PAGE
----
Reference: Kret, M.E., Venneker, D., Evans, B., Samara, I., & Sauter, D. (2021). The ontogeny of human laughter. Biology Letters 17, 20210319.
For many of us, laughter is fundamental to expressing ourselves and connecting with others. Long before babies learn to talk, they laugh. But a baby’s laughter is different than that of an older child or adult. As scientists recently discovered, the laughter produced by young babies actually sounds more like a chimpanzee’s laughter than an adult human’s.
Human laughter is unique among apes, and a challenge for young babies
While humans over the age of two only laugh while exhaling air, non-human apes like chimpanzees often laugh during both exhalation and inhalation. Scientists have proposed that human laughter evolved from this ape-like type of laughter that mixes exhalation and inhalation. But as our ancestors’ social behaviors and communication evolved, so did their laughter. Nowadays, adult human laughter occurs only during exhalation, making it a unique and recognizable social signal.
But for very young humans, exhalation-only laughter might not even be possible. This is because babies are born with a vocal tract that is shaped quite differently from that of an older child or adult. In fact, the vocal tract of a baby human resembles that of a non-human ape. So while babies can famously cry immediately after birth, the ability to laugh in a characteristically human-like way may take a bit longer to develop.
Does laughter develop along with a baby’s vocal anatomy?
Recently, a team of scientists led by Mariska Kret and Dianne Venneker at Leiden University in the Netherlands decided to investigate how a baby’s laughter changes during the first 18 months of life. They were particularly interested in how much babies were exhaling or inhaling while laughing. If the vocal tract of young babies starts off looking anatomically similar to a chimp’s, then the researchers figured that maybe their laughter resembles a chimp’s too.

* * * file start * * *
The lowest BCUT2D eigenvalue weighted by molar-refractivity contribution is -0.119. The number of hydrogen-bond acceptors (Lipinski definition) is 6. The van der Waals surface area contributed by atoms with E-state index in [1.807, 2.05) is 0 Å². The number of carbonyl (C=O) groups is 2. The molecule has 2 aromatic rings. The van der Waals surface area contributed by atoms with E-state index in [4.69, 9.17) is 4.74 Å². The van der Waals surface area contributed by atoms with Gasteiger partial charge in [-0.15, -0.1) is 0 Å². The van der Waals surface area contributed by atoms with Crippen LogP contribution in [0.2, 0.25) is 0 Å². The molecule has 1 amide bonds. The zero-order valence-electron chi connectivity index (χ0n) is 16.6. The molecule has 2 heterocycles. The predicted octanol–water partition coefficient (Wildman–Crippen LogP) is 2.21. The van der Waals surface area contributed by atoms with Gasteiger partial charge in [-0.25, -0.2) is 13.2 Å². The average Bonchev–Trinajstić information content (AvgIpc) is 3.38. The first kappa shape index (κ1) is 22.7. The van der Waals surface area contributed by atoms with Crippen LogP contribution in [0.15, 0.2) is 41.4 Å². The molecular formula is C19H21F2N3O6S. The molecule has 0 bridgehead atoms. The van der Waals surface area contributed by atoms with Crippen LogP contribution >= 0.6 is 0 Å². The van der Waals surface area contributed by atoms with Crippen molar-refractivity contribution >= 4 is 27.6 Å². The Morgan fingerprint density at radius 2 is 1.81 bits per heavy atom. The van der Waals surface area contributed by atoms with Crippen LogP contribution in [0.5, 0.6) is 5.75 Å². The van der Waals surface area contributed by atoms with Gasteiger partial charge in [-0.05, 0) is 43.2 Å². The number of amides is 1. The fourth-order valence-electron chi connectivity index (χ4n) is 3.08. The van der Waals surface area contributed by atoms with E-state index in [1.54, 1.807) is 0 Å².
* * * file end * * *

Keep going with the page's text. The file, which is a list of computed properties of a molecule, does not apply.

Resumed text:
To investigate this idea, Kret and Venneker’s team recruited adult participants and trained them to tell the difference between the sounds of exhalations and inhalations when listening to short audio clips. The researchers then collected audio recordings of laughing adults as well as laughing babies of ages ranging from 3-18 months old. For each recording, the participants were asked to estimate the proportion of exhaled laughter and the proportion of inhaled laughter on a five-point scale.
Older babies produce more of the human-specific type of laughter
As expected, the adults’ laughter had more exhalations and fewer inhalations than the babies’ laughter. And even among the babies, exhaled laughter increased as the babies got older. At only three months old, the youngest babies laughed when inhaling and exhaling, just like non-human apes do. But older babies with more developed vocal tracts laughed more often while exhaling than while inhaling.
Social cues might also affect how babies laugh
In addition to the physical anatomy of the vocal tract, the researchers also wondered if social interactions may affect the type of laughter that babies produce. After all, babies, like most people, do not typically laugh when they are alone. If a baby’s caregiver smiles happily whenever the baby laughs on an exhale, but not on an inhale, the baby may quickly learn that exhale-only laughter is more socially beneficial.
This idea that babies actually learn to produce more human-like laughter was supported by the second main result of the study. In addition to asking participants to monitor the exhalations and inhalations in the audio clips, Kret and Venneker’s team also asked them to rate the overall pleasantness of the laughter. The participants found laughter with more exhalation more enjoyable. Not only were the exhale-heavy laughs rated as more pleasant, they were also reported to be more contagious, or more likely to cause the listener to laugh in response.
What can we conclude about laughter development?
Overall, it is not clear whether the tendency for older babies to laugh in a more human-like manner is due to the babies’ vocal tract development, to positive feedback from their caregivers, or both. More research is needed to tease apart these effects and reveal exactly what drives babies to laugh the way they do. In the meantime, anyone interacting with young babies should know that their way of communicating happiness may look and sound just a bit different than ours.